Justinian was emperor of the East from A.D. 527 to 565 when the Roman Empire was in decline. With his beautiful and capable wife, Theodora, he restored splendor and majesty to the Byzantine court. During his reign the Empire experienced a renaissance, due in large part to his ambition, intelligence, and strong religious convictions. Justinian also attempted to bring unity to a divided church. He was a champion of Orthodox Christianity and sought agreement among the parties in the Christological controversies of the day who were disputing the relation between the divine and human natures in the Person of Christ. The Fifth Ecumenical Council in Constantinople in A.D. 533 was held during his reign and addressed this dispute. Justinian died in his eighties, not accomplishing his desire for an empire that was firmly Christian and orthodox.

NOVEMBER 17
ELIZABETH OF HUNGARY, PRINCESS AND CONFESSOR, died 1231
Born in Pressburg, Hungary, in 1207, Elizabeth was the daughter of King Andrew II and his wife Gertrude. Given as a bride in an arranged political marriage, Elizabeth became the wife of Louis of Thuringia in Germany at the age of 14. She had a spirit of Christian generosity and charity, and the home she established for her husband and three children in Wartburg Castle at Eisenach was known for its hospitality and family love. Elizabeth often supervised the care of the sick and needy and even gave up her bed to a leper at one time. Widowed at the age of 20, she made provisions for her children and entered into an austere life as a nun in the Order of Saint Francis. Her self-denial led to failing health and an early death in 1231 at the age of 24. Remembered for her self-sacrificing ways, Elizabeth is commemorated through the many hospitals named for her around the world.

NOVEMBER 23
CLEMENT OF ROME, BISHOP AND TEACHER, died around 100
Clement, referred to in Philippians 4:3, was the third bishop of Rome after Peter. He was banished to the Crimea during the reign of the Roman Emperor Trajan and forced to work in the mines. His witness to Christ, bearing the cross in trials, led to the conversion of many. He is known as the first of the Apostolic Fathers and his first letter (1 Clement) is a model of pastoral concern. Several early manuscripts of the New Testament number it among the canonical books. Clement was martyred for Christ, according to some traditions, by being tied to an anchor and thrown in the Black Sea.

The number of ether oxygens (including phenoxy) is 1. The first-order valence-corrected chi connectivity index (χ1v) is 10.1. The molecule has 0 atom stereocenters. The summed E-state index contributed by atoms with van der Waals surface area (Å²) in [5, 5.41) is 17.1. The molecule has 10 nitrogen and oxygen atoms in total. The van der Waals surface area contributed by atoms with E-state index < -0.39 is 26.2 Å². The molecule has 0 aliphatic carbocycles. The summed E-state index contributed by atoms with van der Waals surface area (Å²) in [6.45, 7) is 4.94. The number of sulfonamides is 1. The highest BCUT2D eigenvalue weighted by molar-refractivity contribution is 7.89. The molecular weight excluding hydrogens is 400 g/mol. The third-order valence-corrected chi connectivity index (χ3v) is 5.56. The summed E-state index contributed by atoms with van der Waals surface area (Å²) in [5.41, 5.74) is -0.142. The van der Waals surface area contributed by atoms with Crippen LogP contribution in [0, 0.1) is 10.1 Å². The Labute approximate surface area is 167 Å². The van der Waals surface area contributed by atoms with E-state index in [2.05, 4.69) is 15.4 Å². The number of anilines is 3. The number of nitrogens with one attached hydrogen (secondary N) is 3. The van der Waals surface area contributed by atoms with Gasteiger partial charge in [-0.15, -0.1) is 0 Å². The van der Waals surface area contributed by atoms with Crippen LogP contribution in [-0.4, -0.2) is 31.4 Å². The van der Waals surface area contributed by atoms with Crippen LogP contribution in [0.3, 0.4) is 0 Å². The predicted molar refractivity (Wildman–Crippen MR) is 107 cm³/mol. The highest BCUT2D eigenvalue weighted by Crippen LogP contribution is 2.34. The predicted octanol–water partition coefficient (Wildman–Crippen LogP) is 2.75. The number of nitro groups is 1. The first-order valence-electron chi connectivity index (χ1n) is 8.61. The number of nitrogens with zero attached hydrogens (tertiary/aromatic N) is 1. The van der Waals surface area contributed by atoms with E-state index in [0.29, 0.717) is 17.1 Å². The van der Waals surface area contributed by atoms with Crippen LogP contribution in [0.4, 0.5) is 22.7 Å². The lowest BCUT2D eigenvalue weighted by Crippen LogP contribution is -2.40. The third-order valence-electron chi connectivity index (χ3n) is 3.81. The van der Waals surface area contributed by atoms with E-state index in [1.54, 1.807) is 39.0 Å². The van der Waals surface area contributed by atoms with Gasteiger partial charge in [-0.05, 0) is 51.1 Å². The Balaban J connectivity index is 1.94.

NOVEMBER 23
MIGUEL AGUSTIN PRO, MARTYR, died 1927
Pro grew up in a time when the Mexican revolutionaries accused the church of siding with the wealthy. He became a Jesuit priest, and worked on behalf of the poor and homeless. Falsely accused of throwing a bomb at a government official, he was executed, but not before crying out “Long live Christ the King!”

NOVEMBER 24
JUSTUS FALCKNER, PASTOR, died 1723
JEHU JONES, PASTOR, died 1852
WILLIAM PASSAVANT, PASTOR, died 1894
Not only was Falckner the first Lutheran ordained in North America, but he published a catechism which was the first Lutheran book published on the continent. Jones was the Lutheran church’s first African American pastor and carried out missionary work in Philadelphia which led to the formation there of the first African American Lutheran congregation (St. Paul’s). William Passavant helped to establish hospitals and orphanages in a number of cities and was the first to introduce deaconesses to the work of hospitals in the United States.

NOVEMBER 25
ISSAC WATTS, HYMNWRITER, died 1748
The father of English hymnody, Watts (1574 – 1748) wrote classic hymns of devotion such as “O God Our Help in Ages Past” and “Joy to the World” (ELW 362 & 267).

NOVEMBER 29
NOAH
Noah, the son of Lamech (Genesis 5:30), was instructed by God to build an ark, in which his family would find security from the destructive waters of a devastating flood that God warned would come. Noah built the ark, and the rains descended. The entire earth was flooded destroying “every living thing that was on the face of the ground, both man and beast” (Genesis 7:23). After the flood waters subsided, the ark came to rest on the mountains of Ararat. When Noah determined it was safe, and God confirmed it, he and his family and all the animals disembarked. Then Noah built an altar and offered a sacrifice of thanksgiving to God for having saved his family from destruction. A rainbow in the sky was declared by God to be a sign of His promise that never again would a similar flood destroy the entire earth (Genesis 8:30). Noah is remembered and honored for his obedience, believing that God would do what He said He would.

NOVEMBER 30
ANDREW, APOSTLE
Andrew was a fisherman, the brother of Peter, and the first apostle to follow Jesus (John 1:35 – 40). Andrew brought Peter to Christ. According to tradition, Andrew was martyred for sharing the gospel at Patras in Achaia on the X shaped cross. St. Andrew’s Day determines the beginning of the Christian year, since the first Sunday in Advent is always the Sunday nearest this day.